If you're learning how to put pigment in the skin, you should learn how to take it out.  Even though I've been doing permanent makeup for nine years now, there’s still elements in the Botched Ink® course that are a bit of a lightbulb moment. 

Talking about organic and inorganic pigments, how they're healing underneath the skin, what changes in terms of the removal methods that you're using, and how that affects the different types of pigments in the skin. When colours turn a bit pinky and salmon you understand the colour theory, but when you start removal, and the changes you see happening to the colours over a period of time, it begins to make more sense.

When you learn permanent makeup, colour theory is one of the biggest things that students struggle with, and actually, when you start to understand how to remove pigment, how it's lifted out and how it takes three months to settle underneath your skin… and yet we're taught you can go back in with a top up four to five weeks later, it's all those kinds of things that help you as a technician, puzzles piece together.



Having used other saline methods in the past, I feel that Botched Ink® is far superior, and I’m seeing better results.  It dries quicker in the skin, so clients are not weeping when they leave; before they would keep blotting and blotting it and you'd still have lymph and that kind of wetness to the brow, whereas Botched Ink® dries out pretty quickly.  And I think the quicker it dries, the quicker it's going to heal and the better results you're going to have, and less damage it does to the skin.

Getting feedback from clients, sharing how they found a Botched Ink® treatment, especially the ones that have had removal done elsewhere or with a different product, they're the ones that say “last time it was a really bad big scab” or “it was really wet and moist for ages” or “it just didn't seem to dryor heal out very well”.  With Botched Ink® clients say the scab’s really small, it doesn't even feel like a scab, it just dries out and flakes off.  It’s almost a better scab if you like, a better healing process. 

Now, obviously, there's got to be something different with the ingredients that go in to Botched Ink® to make this saline method work better.  Since the beginning, Botched Ink® has been spoken about by techs everywhere, and because I wasn't overly enamored with the products I'd been using, I thought this looks really good, I’ll give it a go.  And now I’m a trainer for Botched Ink®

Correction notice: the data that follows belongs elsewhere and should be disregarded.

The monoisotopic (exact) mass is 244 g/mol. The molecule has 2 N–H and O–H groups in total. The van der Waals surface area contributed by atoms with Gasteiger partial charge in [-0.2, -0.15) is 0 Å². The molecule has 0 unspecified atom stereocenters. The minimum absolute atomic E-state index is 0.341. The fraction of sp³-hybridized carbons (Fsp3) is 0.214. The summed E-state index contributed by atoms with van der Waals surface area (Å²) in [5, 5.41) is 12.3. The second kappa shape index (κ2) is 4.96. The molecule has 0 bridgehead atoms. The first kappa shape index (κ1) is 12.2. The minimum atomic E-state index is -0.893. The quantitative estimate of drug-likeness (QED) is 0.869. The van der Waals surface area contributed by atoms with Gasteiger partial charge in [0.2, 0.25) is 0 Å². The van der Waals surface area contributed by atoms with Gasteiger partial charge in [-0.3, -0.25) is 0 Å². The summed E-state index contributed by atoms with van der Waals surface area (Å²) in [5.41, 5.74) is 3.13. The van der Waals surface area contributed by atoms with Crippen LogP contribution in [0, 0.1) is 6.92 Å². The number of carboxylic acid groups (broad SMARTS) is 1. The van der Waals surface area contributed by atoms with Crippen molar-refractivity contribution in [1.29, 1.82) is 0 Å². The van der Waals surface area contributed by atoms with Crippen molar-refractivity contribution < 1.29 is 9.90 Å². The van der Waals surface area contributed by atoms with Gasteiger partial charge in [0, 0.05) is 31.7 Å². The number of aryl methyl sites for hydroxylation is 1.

Generic saline tattoo removal training is available, but I don’t believe in it as salt and saline doesn’t work particularly brilliantly, and there isn’t enough information to pass on to others.  It had its purpose at the time, but training and saline removal has evolved.  It's a bit like believing in the product that you sell, and I believe in Botched Ink®.  And then there’s the Facebook support group,you know there's hundreds of us now helping each other out on the group, which I think is vital.  You get that bigger sense of community with Botched Ink®, so you're not sat there at home thinking, I don't understand why that's happening, or why isn't that working that way.  You can get the answers.



With Botched Ink® live in person or via Zoom training, you get to see first hand what happens when you're doing removal, making sure that you've got somebody there advising and guiding you.  You’ve got that kind of safety net in the background, so if something unexpected happens, or you're unsure what to do next, you can ask rather than continue proceeding in the wrong way. You can have your technique checked and observed, making sure that you're carrying the treatment out safely.  The trainer can also identify if there's any weak spots in your current knowledge or skills that can be improved to get better results

The additional model class is definitely the confidence thing.  Even for somebody like myself who’s been doing removal for a long time, I would still have a Zoom one to one.  There's so many online courses now, which is great, but it's not the same.  I remember my first eyeliner model, she had the worst swelling.  I was thinking it's got to be me, I'm doing something wrong, but I’m really light in my pressure and couldn't understand it.  

She’s still a client, and every time she comes in for eyeliner she still has the swelling, but I've learnt to adjust and do different techniques over the years and I'm prepared for her. But it would have been so much easier to have been told that excess swelling can just be normal for some people, I was put off doing eyeliner for along time afterwards.  I would always opt to do a model class and be able to ask the trainer questions


Ends when lockdown ends